Tell the truth - when driving by a police officer operating a speed trap at the side of the road, have you ever been tempted to make a rude gesture? You know the one I'm talking about: the single digit, middle finger salute. A United States Court of Appeals has now confirmed judicially that it's your right to do so if you choose.

When Debra Cruise-Gulyas was pulled over for speeding in Taylor, Michigan by Officer Matthew Minard in 2017, she gave in to that very temptation. Well, not right away. After he stopped her, Officer Minard had apparently given Cruise-Gulyas a bit of a break, citing her for a non-moving violation instead of speeding. Not mollified by the break she got, following the stop, as she drove away, Cruise decided to make a crude gesture directed at the police officer.

As the court put it, "she made an all-too-familiar gesture at Minard with her hand and without four of her fingers showing."

Apparently piqued that he was not shown sufficient gratitude for his act of grace, Minard turned his emergency lights on and pulled Cruise-Gulyas over again, voiding the original ticket and instead rewrote her up for speeding. Cruise-Gulyas sued, arguing that she and her middle finger have rights to free expression under the First Amendment to the United States Constitution.

In a unanimous 3-0 ruling earlier this week, the U.S. Court of Appeals for the 6th federal circuit agreed. "Fits of rudeness or lack of gratitude may violate the Golden Rule," Judge Jeffrey Sutton wrote in the decision. "But that doesn't make them illegal or for that matter punishable."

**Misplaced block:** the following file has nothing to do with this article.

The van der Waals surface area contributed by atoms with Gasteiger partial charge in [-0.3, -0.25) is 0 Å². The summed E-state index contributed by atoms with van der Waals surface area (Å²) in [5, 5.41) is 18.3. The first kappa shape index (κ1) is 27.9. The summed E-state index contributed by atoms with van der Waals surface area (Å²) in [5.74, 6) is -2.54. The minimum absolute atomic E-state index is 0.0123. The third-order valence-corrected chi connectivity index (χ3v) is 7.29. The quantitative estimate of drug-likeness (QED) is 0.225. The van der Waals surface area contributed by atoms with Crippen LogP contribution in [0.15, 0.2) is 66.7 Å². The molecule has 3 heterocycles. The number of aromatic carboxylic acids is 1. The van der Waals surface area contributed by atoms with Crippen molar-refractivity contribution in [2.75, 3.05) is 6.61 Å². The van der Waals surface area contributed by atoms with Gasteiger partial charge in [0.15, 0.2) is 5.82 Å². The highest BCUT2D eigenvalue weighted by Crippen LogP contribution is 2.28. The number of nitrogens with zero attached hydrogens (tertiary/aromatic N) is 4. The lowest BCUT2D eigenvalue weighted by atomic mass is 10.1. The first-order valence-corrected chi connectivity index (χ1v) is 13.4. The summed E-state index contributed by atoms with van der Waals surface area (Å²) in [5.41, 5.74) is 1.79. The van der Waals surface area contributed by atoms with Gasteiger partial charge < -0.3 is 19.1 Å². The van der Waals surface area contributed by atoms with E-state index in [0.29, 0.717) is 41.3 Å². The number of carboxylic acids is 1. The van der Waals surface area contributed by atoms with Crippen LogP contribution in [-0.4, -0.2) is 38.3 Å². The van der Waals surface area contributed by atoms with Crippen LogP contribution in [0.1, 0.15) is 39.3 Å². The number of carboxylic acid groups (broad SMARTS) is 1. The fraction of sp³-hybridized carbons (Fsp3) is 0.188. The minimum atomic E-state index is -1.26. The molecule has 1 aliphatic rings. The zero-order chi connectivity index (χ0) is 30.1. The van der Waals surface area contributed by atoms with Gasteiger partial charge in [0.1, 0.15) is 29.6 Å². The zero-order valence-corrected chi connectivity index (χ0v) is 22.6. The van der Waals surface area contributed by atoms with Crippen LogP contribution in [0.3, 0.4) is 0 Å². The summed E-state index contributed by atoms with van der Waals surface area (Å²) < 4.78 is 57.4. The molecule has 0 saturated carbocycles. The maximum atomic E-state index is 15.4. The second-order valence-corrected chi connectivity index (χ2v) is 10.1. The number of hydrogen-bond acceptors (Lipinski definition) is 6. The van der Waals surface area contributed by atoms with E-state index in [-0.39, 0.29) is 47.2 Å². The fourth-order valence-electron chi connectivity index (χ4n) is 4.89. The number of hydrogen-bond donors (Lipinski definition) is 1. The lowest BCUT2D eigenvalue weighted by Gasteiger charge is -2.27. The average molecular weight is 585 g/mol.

The case didn't just hinge on the First Amendment. The Fourth Amendment's protections against "unreasonable" search and seizure require police to have a reason to pull you over. Once the first stop ended, the court ruled, those conditions no longer existed, making the second stop unconstitutional. "Cruise-Gulyas did not break any law that would justify the second stop and at most was exercising her free speech rights," the court wrote.

The judges said that not only was her middle finger not cause for pulling her over, her rights to flip off the cop were well established Constitutional law. "Any reasonable officer would know that a citizen who raises her middle finger engages in speech protected by the First Amendment," Sutton wrote.

Minard testified that he acted similarly to how a prosecutor might withdraw a plea bargain if a defendant subsequently acted inappropriately. The court, however, said that the facts of the case were more like "a judge who hauls the defendant back into court a week or two after imposing a sentence based on the defendant's after-the-fact speech," the court said. "Minard, in short, clearly had no proper basis for seizing Cruise-Gulyas a second time."

The 6th Circuit ruling was on a procedural matter. The ruling allows Cruise-Gulyas' lawsuit over the stop to proceed in a lower court.

a version of this article first appeared on TTAC